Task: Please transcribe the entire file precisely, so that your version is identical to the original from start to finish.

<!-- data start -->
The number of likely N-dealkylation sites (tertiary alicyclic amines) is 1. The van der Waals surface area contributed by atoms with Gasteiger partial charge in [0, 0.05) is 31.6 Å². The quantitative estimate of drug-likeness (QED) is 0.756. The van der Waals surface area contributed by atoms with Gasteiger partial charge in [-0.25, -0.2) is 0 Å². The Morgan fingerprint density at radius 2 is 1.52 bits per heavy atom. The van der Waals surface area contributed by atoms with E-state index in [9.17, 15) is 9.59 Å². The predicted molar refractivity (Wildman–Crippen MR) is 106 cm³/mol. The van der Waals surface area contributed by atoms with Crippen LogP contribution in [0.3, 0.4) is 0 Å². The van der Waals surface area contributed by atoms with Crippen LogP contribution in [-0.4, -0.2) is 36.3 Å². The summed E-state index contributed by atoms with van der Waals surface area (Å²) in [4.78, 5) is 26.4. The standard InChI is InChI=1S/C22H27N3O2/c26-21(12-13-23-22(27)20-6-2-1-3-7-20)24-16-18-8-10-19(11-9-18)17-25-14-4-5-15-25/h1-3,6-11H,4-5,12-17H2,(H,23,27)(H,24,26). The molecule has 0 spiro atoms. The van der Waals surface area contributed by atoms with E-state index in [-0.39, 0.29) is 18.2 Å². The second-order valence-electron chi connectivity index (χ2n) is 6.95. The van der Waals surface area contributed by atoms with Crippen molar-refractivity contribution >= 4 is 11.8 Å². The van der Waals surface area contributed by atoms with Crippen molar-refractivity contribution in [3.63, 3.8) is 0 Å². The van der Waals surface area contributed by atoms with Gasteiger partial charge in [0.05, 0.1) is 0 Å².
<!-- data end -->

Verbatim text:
The number of likely N-dealkylation sites (tertiary alicyclic amines) is 1. The van der Waals surface area contributed by atoms with Gasteiger partial charge in [0, 0.05) is 31.6 Å². The quantitative estimate of drug-likeness (QED) is 0.756. The van der Waals surface area contributed by atoms with Gasteiger partial charge in [-0.25, -0.2) is 0 Å². The Morgan fingerprint density at radius 2 is 1.52 bits per heavy atom. The van der Waals surface area contributed by atoms with E-state index in [9.17, 15) is 9.59 Å². The predicted molar refractivity (Wildman–Crippen MR) is 106 cm³/mol. The van der Waals surface area contributed by atoms with Crippen LogP contribution in [0.3, 0.4) is 0 Å². The van der Waals surface area contributed by atoms with Crippen LogP contribution in [-0.4, -0.2) is 36.3 Å². The summed E-state index contributed by atoms with van der Waals surface area (Å²) in [4.78, 5) is 26.4. The standard InChI is InChI=1S/C22H27N3O2/c26-21(12-13-23-22(27)20-6-2-1-3-7-20)24-16-18-8-10-19(11-9-18)17-25-14-4-5-15-25/h1-3,6-11H,4-5,12-17H2,(H,23,27)(H,24,26). The molecule has 0 spiro atoms. The van der Waals surface area contributed by atoms with E-state index in [-0.39, 0.29) is 18.2 Å². The second-order valence-electron chi connectivity index (χ2n) is 6.95. The van der Waals surface area contributed by atoms with Crippen molar-refractivity contribution >= 4 is 11.8 Å². The van der Waals surface area contributed by atoms with Crippen molar-refractivity contribution in [3.63, 3.8) is 0 Å². The van der Waals surface area contributed by atoms with Gasteiger partial charge in [0.05, 0.1) is 0 Å².